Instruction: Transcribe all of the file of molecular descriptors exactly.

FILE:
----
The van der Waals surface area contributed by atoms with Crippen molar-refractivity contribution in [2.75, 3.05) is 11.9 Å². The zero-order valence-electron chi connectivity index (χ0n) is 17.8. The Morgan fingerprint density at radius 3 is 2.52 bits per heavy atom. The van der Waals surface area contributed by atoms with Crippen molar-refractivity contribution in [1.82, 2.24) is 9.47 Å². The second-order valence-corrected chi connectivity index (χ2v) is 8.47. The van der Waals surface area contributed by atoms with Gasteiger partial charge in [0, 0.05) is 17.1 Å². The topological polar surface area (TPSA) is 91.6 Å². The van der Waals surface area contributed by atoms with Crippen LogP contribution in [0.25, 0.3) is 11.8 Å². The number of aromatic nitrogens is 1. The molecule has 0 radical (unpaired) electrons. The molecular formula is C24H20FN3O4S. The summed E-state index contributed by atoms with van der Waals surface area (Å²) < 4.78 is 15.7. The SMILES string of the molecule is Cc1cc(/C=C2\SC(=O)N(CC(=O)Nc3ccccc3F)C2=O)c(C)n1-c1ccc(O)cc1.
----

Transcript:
The van der Waals surface area contributed by atoms with Crippen molar-refractivity contribution in [2.75, 3.05) is 11.9 Å². The zero-order valence-electron chi connectivity index (χ0n) is 17.8. The Morgan fingerprint density at radius 3 is 2.52 bits per heavy atom. The van der Waals surface area contributed by atoms with Crippen molar-refractivity contribution in [1.82, 2.24) is 9.47 Å². The second-order valence-corrected chi connectivity index (χ2v) is 8.47. The van der Waals surface area contributed by atoms with Gasteiger partial charge in [0, 0.05) is 17.1 Å². The topological polar surface area (TPSA) is 91.6 Å². The van der Waals surface area contributed by atoms with Crippen LogP contribution in [0.25, 0.3) is 11.8 Å². The number of aromatic nitrogens is 1. The molecule has 0 radical (unpaired) electrons. The molecular formula is C24H20FN3O4S. The summed E-state index contributed by atoms with van der Waals surface area (Å²) < 4.78 is 15.7. The SMILES string of the molecule is Cc1cc(/C=C2\SC(=O)N(CC(=O)Nc3ccccc3F)C2=O)c(C)n1-c1ccc(O)cc1.